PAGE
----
Tri-borough collapse: the fallout

Neil Puffett
Thursday, May 4, 2017

End of pioneering arrangement raises questions over future of councils pooling children's services.

Launched in June 2011, the tri-borough arrangement in west London involved joint provision of children's services, adult social care and public health across Hammersmith & Fulham, Kensington and Chelsea, and Westminster councils.

The arrangement has been hailed by the government as an exemplar of best practice. However, in March, Kensington and Chelsea, and Westminster councils announced they intend formally to serve notice to sever ties with Hammersmith & Fulham and deliver services on a "bi-borough" basis. So how did the split come about?

Factors behind the split

When the arrangement launched, all three councils were run by Conservative administrations, but this ended in 2014, when Labour was elected to run Hammersmith & Fulham Council.

The prospect of separation stems from Hammersmith & Fulham's plans to create an integrated family support service (IFSS) based on an early intervention model.

Hammersmith & Fulham's Labour administration has had concerns for some time about the value of the tri-borough, citing a "lack of transparency" and "built-in conflicts of interest".

Council leader Stephen Cowan says that in its last two annual budgets, it had found £31m in savings, but the tri-borough contributed no more than £200,000 of that.

He says the creation of the IFSS will "enable a systemic integration of budgets, workforces and professional practice across a range of 0-18 family and health services".

Services will include children's centres, youth provision, family and early help services, health visiting, school nursing, substance misuse and sexual health.

The council also wants to explore incorporating adult social care assessment and provider services. Both Kensington and Chelsea, and Westminster were aware of the plans.

A report put together by Westminster Council in March for a meeting held on the day of the announcement that tri-borough would be coming to an end, said the councils were told by Hammersmith & Fulham that it intended to service notice. But they took the decision to terminate the arrangement themselves to allow "sufficient time to make alternative plans and implement them" by the start of the next financial year in April 2018.


The split will have significant implications for the councils involved. A Westminster Council report reveals the cost of Hammersmith & Fulham leaving the arrangement is set to be more than £1.5m - at least £500,000 for each council.

It states that councils will face both one-off and recurrent costs.

"The issues which may have a financial impact will include potentially less favourable terms under contracts due to reduced economies of scale; staffing consequences as sharing takes place across two instead of three boroughs; and possible temporary recruitment costs and interim contractor costs if certain key staff do not in the short-term work for bi-borough," the report states.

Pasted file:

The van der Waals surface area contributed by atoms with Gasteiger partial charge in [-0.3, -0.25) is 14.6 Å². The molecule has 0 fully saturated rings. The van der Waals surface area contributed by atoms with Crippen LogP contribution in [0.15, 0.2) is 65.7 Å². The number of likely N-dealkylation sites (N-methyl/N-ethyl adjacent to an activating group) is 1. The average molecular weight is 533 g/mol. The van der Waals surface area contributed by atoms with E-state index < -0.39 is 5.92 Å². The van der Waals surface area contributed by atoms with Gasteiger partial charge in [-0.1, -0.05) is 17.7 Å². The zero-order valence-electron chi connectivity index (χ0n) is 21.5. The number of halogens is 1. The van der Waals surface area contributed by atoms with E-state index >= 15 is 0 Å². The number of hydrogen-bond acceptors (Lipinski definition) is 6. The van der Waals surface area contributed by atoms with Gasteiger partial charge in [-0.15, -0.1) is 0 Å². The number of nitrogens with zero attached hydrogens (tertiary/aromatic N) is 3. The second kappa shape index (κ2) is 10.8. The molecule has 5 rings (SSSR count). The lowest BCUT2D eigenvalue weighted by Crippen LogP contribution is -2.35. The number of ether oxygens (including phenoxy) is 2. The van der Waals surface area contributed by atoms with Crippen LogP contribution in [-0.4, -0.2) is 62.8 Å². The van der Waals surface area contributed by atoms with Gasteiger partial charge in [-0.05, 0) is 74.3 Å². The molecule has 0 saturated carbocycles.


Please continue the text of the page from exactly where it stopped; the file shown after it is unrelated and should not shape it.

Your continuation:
"There may be opportunities to create savings in designing the new bi-borough arrangements, but these are likely to be less significant than the potential cost increases from the earlier issues noted."

The report highlights issues that the councils will face during the "disaggregation", stating that "significant numbers" of staff will be affected. "Given the services have been integrated for over five years, the disaggregation of staff will not be a simple exercise," it says.

"In some cases, one borough has more staff than it would need for a solo borough, or bi-borough service, and in other cases, there are not enough staff for a particular council if the services were to be split. A detailed assessment of staffing needs for a bi-borough service and a single borough service will need to be undertaken and adjustments to staff numbers will need to be made."

The report states there will be no redundancies as a result of these changes.

Remaining questions

The split also poses wider questions about the future of combining services in this way.

Speaking to CYP Now in 2010, months before the launch of the tri-borough, Michael O'Connor, then strategic manager of children and young people's services at Westminster Council, said changes in political leadership may require a rethink on some arrangements, but financial arguments may overcome party divisions.

"If there is a strong business case for something, that should stand alone," he had said. "If it is producing financial benefits, I would argue it on those grounds."

Whether the situation deters partnerships between other councils in light of the potential costs of entering, and leaving such arrangements, remains to be seen.

However, the government is keen on the idea and, for now, collaborative children's services appear to still be popular. Last month, Windsor and Maidenhead Council agreed to become the third member of Achieving for Children, a social enterprise established to run children's services in the two London boroughs of Kingston and Richmond.

Achieving for Children intends to expand to a total of five council areas by 2022.


  • Ofsted rated children's services at Kensington and Chelsea and Westminster "outstanding", and Hammersmith & Fulham "good" in 2016
  • The cost of the collapse of the tri-borough is estimated to be at least £1.5m
  • The formal severance notice served by Kensington and Chelsea and Westminster means Hammersmith & Fulham will be excluded from the tri-borough from 1 April 2018

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